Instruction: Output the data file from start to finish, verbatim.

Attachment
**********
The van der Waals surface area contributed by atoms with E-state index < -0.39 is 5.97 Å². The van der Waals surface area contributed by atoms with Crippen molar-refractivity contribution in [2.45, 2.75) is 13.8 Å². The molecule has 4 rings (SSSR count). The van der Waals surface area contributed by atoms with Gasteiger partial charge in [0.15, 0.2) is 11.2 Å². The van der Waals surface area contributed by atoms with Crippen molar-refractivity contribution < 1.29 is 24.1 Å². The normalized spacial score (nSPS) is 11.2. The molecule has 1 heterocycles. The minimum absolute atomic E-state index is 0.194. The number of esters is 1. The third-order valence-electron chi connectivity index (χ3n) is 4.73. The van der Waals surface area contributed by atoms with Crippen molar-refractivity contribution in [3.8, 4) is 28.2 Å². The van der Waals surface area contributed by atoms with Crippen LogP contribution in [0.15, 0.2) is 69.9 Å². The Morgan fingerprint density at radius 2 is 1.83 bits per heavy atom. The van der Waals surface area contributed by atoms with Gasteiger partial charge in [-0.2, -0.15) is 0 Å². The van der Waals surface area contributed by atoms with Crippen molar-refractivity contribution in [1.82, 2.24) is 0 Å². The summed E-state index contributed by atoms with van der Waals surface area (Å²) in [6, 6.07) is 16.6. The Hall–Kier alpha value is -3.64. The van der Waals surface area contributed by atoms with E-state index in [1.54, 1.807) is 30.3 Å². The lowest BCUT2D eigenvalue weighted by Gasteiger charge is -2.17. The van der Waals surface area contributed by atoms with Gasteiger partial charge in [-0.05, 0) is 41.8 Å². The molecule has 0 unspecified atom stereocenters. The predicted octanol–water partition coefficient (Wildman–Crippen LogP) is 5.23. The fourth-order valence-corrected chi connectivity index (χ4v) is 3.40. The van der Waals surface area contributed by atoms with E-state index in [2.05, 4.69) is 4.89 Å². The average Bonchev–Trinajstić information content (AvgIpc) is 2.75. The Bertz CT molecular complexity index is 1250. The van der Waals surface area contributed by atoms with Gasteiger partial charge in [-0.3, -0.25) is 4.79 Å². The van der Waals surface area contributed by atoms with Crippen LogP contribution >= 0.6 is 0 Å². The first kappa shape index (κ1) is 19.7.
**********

The van der Waals surface area contributed by atoms with E-state index < -0.39 is 5.97 Å². The van der Waals surface area contributed by atoms with Crippen molar-refractivity contribution in [2.45, 2.75) is 13.8 Å². The molecule has 4 rings (SSSR count). The van der Waals surface area contributed by atoms with Gasteiger partial charge in [0.15, 0.2) is 11.2 Å². The van der Waals surface area contributed by atoms with Crippen molar-refractivity contribution < 1.29 is 24.1 Å². The normalized spacial score (nSPS) is 11.2. The molecule has 1 heterocycles. The minimum absolute atomic E-state index is 0.194. The number of esters is 1. The third-order valence-electron chi connectivity index (χ3n) is 4.73. The van der Waals surface area contributed by atoms with Crippen molar-refractivity contribution in [3.8, 4) is 28.2 Å². The van der Waals surface area contributed by atoms with Crippen LogP contribution in [0.15, 0.2) is 69.9 Å². The Morgan fingerprint density at radius 2 is 1.83 bits per heavy atom. The van der Waals surface area contributed by atoms with Gasteiger partial charge in [-0.2, -0.15) is 0 Å². The van der Waals surface area contributed by atoms with Crippen molar-refractivity contribution in [1.82, 2.24) is 0 Å². The summed E-state index contributed by atoms with van der Waals surface area (Å²) in [6, 6.07) is 16.6. The Hall–Kier alpha value is -3.64. The van der Waals surface area contributed by atoms with E-state index in [1.54, 1.807) is 30.3 Å². The lowest BCUT2D eigenvalue weighted by Gasteiger charge is -2.17. The van der Waals surface area contributed by atoms with Gasteiger partial charge in [-0.05, 0) is 41.8 Å². The molecule has 0 unspecified atom stereocenters. The predicted octanol–water partition coefficient (Wildman–Crippen LogP) is 5.23. The fourth-order valence-corrected chi connectivity index (χ4v) is 3.40. The van der Waals surface area contributed by atoms with E-state index in [2.05, 4.69) is 4.89 Å². The average Bonchev–Trinajstić information content (AvgIpc) is 2.75. The Bertz CT molecular complexity index is 1250. The van der Waals surface area contributed by atoms with Gasteiger partial charge in [-0.3, -0.25) is 4.79 Å². The van der Waals surface area contributed by atoms with Crippen LogP contribution >= 0.6 is 0 Å². The first kappa shape index (κ1) is 19.7.